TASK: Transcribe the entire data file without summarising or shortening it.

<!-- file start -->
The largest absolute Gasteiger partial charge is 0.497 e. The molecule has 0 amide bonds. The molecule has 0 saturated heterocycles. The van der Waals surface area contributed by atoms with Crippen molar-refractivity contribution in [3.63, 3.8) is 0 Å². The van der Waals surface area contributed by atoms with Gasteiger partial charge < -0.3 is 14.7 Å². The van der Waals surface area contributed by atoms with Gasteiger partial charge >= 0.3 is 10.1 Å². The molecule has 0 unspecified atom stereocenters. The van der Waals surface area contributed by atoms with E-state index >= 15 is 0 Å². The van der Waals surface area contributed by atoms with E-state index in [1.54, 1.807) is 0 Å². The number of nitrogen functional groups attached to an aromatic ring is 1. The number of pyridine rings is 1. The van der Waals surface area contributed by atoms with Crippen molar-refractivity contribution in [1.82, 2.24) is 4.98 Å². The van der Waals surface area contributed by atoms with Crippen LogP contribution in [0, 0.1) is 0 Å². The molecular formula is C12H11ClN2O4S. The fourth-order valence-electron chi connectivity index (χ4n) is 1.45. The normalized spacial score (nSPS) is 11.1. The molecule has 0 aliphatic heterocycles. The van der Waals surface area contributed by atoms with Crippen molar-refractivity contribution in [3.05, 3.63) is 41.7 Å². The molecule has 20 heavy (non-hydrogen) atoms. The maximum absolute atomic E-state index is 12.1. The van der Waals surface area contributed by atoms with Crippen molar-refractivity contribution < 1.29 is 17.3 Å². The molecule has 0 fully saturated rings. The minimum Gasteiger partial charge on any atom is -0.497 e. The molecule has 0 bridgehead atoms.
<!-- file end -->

The largest absolute Gasteiger partial charge is 0.497 e. The molecule has 0 amide bonds. The molecule has 0 saturated heterocycles. The van der Waals surface area contributed by atoms with Crippen molar-refractivity contribution in [3.63, 3.8) is 0 Å². The van der Waals surface area contributed by atoms with Gasteiger partial charge < -0.3 is 14.7 Å². The van der Waals surface area contributed by atoms with Gasteiger partial charge >= 0.3 is 10.1 Å². The molecule has 0 unspecified atom stereocenters. The van der Waals surface area contributed by atoms with E-state index >= 15 is 0 Å². The van der Waals surface area contributed by atoms with E-state index in [1.54, 1.807) is 0 Å². The number of nitrogen functional groups attached to an aromatic ring is 1. The number of pyridine rings is 1. The van der Waals surface area contributed by atoms with Crippen molar-refractivity contribution in [1.82, 2.24) is 4.98 Å². The van der Waals surface area contributed by atoms with Crippen LogP contribution in [0, 0.1) is 0 Å². The molecular formula is C12H11ClN2O4S. The fourth-order valence-electron chi connectivity index (χ4n) is 1.45. The normalized spacial score (nSPS) is 11.1. The molecule has 0 aliphatic heterocycles. The van der Waals surface area contributed by atoms with Crippen molar-refractivity contribution in [3.05, 3.63) is 41.7 Å². The molecule has 20 heavy (non-hydrogen) atoms. The maximum absolute atomic E-state index is 12.1. The van der Waals surface area contributed by atoms with Crippen molar-refractivity contribution < 1.29 is 17.3 Å². The molecule has 0 fully saturated rings. The minimum Gasteiger partial charge on any atom is -0.497 e. The molecule has 0 bridgehead atoms.